Canada

Senate

Political system
Parliamentary system
Structure of parliament
Bicameral
IPU membership
Yes

Oversight

Oversight tools

Parliament/Chamber has the power to summon members of the government
Yes
Parliament/chamber has the power to summon senior government officials
Yes
Parliament has the power to approve key government appointments
Yes

Sources:

The Senate approves the following appointments alongside the House of Commons:

• Auditor General of Canada

• Commissioner of Official Languages

• Information Commissioner of Canada

• Privacy Commissioner of Canada

• Commissioner of Lobbying of Canada

• Public Sector Integrity Commissioner of Canada

• Parliamentary Budget Officer

Approximate number of government appointments subject to parliamentary approval
7
Parliament/chamber has the power to approve key government appointments
Yes
Number of written questions asked, per year
72
(2022)
Number of written questions answered by the government, per year
25
(2021)

Notes: Please note, a single written question can occasionally elicit revised and supplementary answers from the government of Canada. Written questions can also include multiple sub-questions soliciting responses from multiple government departments. Total number of written questions answered by the government per year does not take into account any additional revised or supplementary answers.

Percentage of written questions answered by the government, per year
Click for historical data
Parliament/chamber has power to carry out inquiries
Yes

Sources: Constitution Act 1867, Preamble and s. 18; Rules of the Senate of Canada, Rule 5-1.

Number of parliamentary inquiries, per year
2
(2022)

Notes:

Totals represent the number of special committees created in the House of Commons and Senate by calendar year. In addition, the number of substantive reports of committees tabled by the House of Commons and Senate combined include:

2013: 65

2014: 63

2015: 75

2016: 85

2017: 130

Head of State and/or Government

Parliament’s role in the designation of the Head of Government
Other

Notes: By convention, it is the Governor General’s (as the representative of the Head of State) duty to select the Prime Minister (Head of Government). The individual selected must be able to form a government and seek the confidence of the House of Commons. By convention, the leader of the political party that has won the most seats in the House of Commons is asked by the Governor General to be Prime Minister.

Sources: The selection of the Head of Government by the Sovereign is an unwritten convention.

The Head of Government is also the Head of State
No
Parliament’s role in the designation of the Head of State
Parliament does not play a role

Notes: The Sovereign, His Majesty Charles III, King of Canada, is the Head of State. The Governor General represents the King in Canada and carries out the duties of Head of State. By convention, the monarch appoints the Governor General on the recommendation of the Prime Minister.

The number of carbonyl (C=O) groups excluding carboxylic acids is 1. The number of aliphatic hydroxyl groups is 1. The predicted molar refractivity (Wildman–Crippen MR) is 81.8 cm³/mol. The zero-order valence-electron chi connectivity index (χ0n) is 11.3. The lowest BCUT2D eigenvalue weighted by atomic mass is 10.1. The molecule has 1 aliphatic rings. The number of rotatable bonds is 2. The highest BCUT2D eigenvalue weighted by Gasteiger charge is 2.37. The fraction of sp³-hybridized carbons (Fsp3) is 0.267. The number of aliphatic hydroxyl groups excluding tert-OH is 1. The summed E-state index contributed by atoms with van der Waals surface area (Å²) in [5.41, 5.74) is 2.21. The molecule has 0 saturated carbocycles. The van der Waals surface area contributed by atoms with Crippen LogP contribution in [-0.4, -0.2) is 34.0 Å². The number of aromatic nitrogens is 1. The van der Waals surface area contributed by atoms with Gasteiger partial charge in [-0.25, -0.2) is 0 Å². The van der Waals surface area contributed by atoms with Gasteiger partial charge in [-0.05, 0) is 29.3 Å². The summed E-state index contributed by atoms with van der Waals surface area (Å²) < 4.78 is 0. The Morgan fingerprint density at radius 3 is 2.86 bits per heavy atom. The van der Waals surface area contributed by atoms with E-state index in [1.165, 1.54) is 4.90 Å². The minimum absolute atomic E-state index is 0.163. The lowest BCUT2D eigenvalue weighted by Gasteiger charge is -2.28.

Sources: Constitution Act 1867, 30 & 31 Victoria, c. 3 (U.K.), s. 9-10.

Impeachment and confidence motions

Parliament is automatically dissolved when a motion of no confidence is adopted
No
Chambers that can be dissolved when a motion of no confidence is adopted
Lower chamber

Notes: The Senate of Canada is an appointed body. Senators remain in office when parliament is dissolved.

Impeachment procedure

There is a procedure for parliament to dismiss or impeach the following persons/institution
The whole Government
Chambers that play a role in the dismissal or impeachment
Lower chamber

Sources: Unwritten convention. Officially, the Governor General has the authority to dismiss the government, however this only occurs when the government loses the confidence of the House of Commons.

No confidence processes

There is a procedure for parliament to express no confidence in the following persons/institution
The whole Government
Chambers that play a role in motions of no confidence
Lower chamber

Sources:

Unwritten convention. The confidence convention is not written into any statute or Standing Order of the House.

The Prime Minister and his/her Cabinet must maintain the confidence of the majority of the members of the House of Commons to remain in office. Known as the ‘confidence convention,’ this “provides that if the government is defeated in the House on a question of confidence, then it is expected to resign or seek the dissolution of Parliament in order for a general election to be held.”

Historical data for IPU membership

Historical data for IPU membership
Year IPU membership
2020-09
List of values for 2020-09
No
2019-04
List of values for 2019-04
No
2018-06
List of values for 2018-06
No